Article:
• JULY 17, 2003

Politics takes precedence

While the elections are still a while away, the process of wooing the electorate has already begun. The most apparent indication of this has been from the union government, which in the last few months has initiated a slew of measures to win the hearts of the population.

While the intention behind most of these schemes has been good, the means are debatable, as to the effects of the same on the fiscal health of the economy in the long-term. It all started with the reduction in the Public Provident Fund (PPF) Rate. While the rate has been reduced to 9.0% from the earlier 9.5%, the government has announced a special dividend of 0.5% for the current year. In effect, the rate has been maintained at 9.5% for another year in order to pacify the large middle class population of the country.

Further in its efforts to provide a social security cover for the retired populace, the government launched the Varishtha Pension Scheme through LIC. While the good intention seems to be in place, the question is whether the government can afford this in the long-term. The scheme guarantees a return of 9% (when the prevailing fixed deposit rates are between 5.5%-6.0%). The difference in earnings and payout by LIC will be borne by the government.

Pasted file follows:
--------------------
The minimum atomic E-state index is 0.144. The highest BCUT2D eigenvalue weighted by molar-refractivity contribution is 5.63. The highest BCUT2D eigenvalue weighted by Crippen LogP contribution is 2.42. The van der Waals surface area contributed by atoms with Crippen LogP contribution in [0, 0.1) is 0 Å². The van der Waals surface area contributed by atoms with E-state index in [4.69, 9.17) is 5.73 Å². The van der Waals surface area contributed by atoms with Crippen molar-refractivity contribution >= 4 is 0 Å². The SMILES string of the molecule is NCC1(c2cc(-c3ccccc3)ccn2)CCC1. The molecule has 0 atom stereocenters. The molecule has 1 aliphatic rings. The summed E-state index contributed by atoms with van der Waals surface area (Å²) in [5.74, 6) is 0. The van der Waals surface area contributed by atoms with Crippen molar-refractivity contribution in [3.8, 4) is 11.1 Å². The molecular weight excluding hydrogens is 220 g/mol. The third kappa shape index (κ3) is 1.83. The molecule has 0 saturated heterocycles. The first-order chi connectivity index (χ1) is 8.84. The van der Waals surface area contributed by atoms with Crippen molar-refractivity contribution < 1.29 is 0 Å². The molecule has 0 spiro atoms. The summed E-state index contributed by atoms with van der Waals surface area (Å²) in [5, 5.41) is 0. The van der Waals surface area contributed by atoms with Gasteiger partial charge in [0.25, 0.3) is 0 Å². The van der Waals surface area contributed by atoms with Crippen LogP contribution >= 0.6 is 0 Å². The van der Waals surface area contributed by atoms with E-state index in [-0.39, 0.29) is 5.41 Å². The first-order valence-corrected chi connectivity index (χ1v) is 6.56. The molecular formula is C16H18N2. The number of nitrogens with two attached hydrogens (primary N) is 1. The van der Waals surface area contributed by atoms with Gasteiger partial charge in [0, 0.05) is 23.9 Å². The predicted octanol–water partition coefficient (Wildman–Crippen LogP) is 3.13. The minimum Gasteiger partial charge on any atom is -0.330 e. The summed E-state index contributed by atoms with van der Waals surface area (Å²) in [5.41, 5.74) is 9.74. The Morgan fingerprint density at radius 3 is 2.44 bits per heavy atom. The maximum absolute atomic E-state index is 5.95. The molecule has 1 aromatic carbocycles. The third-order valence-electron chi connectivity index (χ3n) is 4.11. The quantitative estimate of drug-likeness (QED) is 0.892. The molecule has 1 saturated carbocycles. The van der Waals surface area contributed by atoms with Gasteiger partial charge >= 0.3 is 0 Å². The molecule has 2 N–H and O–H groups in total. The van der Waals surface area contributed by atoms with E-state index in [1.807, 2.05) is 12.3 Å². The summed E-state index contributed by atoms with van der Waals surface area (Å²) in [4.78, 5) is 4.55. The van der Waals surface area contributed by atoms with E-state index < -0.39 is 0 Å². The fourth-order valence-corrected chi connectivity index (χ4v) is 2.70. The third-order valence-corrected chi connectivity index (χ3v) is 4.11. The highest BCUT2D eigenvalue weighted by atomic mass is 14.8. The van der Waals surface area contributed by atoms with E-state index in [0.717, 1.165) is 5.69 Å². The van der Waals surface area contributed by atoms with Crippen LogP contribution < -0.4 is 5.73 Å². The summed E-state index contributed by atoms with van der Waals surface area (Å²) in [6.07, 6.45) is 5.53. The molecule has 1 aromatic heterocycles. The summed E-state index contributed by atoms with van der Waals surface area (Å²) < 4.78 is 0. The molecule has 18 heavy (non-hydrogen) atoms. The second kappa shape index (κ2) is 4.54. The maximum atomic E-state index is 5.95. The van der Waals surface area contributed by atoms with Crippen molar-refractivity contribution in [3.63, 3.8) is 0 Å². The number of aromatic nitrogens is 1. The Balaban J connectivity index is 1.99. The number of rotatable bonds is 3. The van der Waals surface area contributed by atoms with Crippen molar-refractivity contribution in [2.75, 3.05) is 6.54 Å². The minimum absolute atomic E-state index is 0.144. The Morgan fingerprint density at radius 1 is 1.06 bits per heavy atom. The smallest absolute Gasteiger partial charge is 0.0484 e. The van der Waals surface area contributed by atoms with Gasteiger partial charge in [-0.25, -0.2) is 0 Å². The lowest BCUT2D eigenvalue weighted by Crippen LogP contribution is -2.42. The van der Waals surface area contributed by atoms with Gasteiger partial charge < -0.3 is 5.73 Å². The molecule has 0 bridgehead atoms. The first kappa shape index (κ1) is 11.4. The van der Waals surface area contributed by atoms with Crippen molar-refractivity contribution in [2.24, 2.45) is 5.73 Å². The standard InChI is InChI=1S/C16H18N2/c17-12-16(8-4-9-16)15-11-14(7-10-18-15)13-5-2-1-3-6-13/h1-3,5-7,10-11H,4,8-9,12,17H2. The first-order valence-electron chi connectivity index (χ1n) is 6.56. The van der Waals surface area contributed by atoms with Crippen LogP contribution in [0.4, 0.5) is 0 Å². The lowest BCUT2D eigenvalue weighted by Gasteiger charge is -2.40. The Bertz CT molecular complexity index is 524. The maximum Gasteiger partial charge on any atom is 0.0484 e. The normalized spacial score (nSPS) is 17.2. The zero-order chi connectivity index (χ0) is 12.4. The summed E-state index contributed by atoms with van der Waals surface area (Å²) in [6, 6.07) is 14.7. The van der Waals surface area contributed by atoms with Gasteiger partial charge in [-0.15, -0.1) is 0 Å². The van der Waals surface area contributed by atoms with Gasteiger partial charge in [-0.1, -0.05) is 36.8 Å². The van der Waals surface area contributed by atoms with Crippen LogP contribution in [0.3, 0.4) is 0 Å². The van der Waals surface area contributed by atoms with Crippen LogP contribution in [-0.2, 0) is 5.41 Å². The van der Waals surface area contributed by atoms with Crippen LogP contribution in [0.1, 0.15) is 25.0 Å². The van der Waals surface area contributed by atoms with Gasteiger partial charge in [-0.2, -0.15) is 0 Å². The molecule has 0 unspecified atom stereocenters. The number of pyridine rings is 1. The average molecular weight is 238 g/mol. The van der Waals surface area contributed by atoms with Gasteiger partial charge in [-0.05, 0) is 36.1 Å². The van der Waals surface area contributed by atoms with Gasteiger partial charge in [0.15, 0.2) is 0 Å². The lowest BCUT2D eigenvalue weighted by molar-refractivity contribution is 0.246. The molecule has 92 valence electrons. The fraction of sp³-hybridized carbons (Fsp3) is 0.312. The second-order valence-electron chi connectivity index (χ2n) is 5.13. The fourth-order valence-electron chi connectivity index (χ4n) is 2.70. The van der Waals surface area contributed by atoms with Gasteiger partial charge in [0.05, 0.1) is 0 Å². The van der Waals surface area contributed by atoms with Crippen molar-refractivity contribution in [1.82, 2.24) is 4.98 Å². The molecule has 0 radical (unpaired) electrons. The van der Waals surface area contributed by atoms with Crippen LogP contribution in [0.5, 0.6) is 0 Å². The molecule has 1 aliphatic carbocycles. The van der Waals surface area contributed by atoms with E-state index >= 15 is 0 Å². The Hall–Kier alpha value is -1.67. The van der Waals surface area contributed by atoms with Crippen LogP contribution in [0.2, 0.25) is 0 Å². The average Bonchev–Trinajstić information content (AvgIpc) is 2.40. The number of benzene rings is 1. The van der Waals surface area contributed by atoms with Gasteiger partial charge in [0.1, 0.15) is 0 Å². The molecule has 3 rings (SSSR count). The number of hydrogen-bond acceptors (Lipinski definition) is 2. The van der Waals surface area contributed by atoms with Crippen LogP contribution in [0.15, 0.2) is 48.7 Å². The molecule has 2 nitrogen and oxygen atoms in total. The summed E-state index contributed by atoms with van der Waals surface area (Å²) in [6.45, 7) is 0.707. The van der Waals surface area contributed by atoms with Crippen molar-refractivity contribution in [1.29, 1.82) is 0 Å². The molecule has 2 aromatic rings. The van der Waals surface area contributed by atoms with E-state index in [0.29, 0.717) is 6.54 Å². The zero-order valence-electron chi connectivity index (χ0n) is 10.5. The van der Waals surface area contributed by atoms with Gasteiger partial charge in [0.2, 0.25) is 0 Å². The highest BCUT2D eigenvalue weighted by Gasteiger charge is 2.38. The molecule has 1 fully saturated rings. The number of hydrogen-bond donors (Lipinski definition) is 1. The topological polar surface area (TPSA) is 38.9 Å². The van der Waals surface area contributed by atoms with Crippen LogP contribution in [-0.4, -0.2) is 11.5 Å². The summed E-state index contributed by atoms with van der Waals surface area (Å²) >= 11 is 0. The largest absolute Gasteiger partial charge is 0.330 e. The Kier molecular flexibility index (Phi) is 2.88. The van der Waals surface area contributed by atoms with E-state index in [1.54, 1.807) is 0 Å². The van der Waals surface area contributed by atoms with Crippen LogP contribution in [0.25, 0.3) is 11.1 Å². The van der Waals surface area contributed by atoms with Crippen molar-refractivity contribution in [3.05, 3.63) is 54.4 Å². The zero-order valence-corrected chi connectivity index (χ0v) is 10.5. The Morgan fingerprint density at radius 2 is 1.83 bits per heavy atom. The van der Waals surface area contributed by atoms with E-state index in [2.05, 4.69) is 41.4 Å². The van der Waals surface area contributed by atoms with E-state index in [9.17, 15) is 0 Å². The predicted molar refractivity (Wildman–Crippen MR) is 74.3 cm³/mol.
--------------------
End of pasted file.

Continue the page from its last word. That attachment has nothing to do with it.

In a scenario where interest rates are likely to remain soft, this scheme defies all logic and rationale. It is not as if we do not have enough problems on the fiscal front (fiscal deficit of 5.6%), this scheme is likely to put additional burden on the exchequer. That apart, the benefits of most of the government schemes have not exactly reached the deserving. The best example is the public ration scheme that was designed to provide basic food articles at a discounted rate. The benefits of this scheme have also accrued to the class of society that really does not need the same. Keeping this in mind, it is debatable whether the real benefits are passed to the section of the population that really needs social security.

The government has not left out the rural population also from its bid to win over votes. It has reduced the interest rate on farm credit. This is likely to help reduce the burden on farmers. But the timing of the announcement raises eyebrows. The argument being put forth is that the benefit of lower interest rates have not been passed on the rural poor. The timing of this move seems really to placate the electorate.

The signs seem so clear that even the dillydallying over the disinvestment process seems to be motivated by political needs. Whichever way one looks at it, the government seems to be going all out to woo the electorate. However, one needs to seriously look at the implication this is likely to have on the economy in the long term. In the 21st century doesn’t India need a long-term vision without the shadow of politics?

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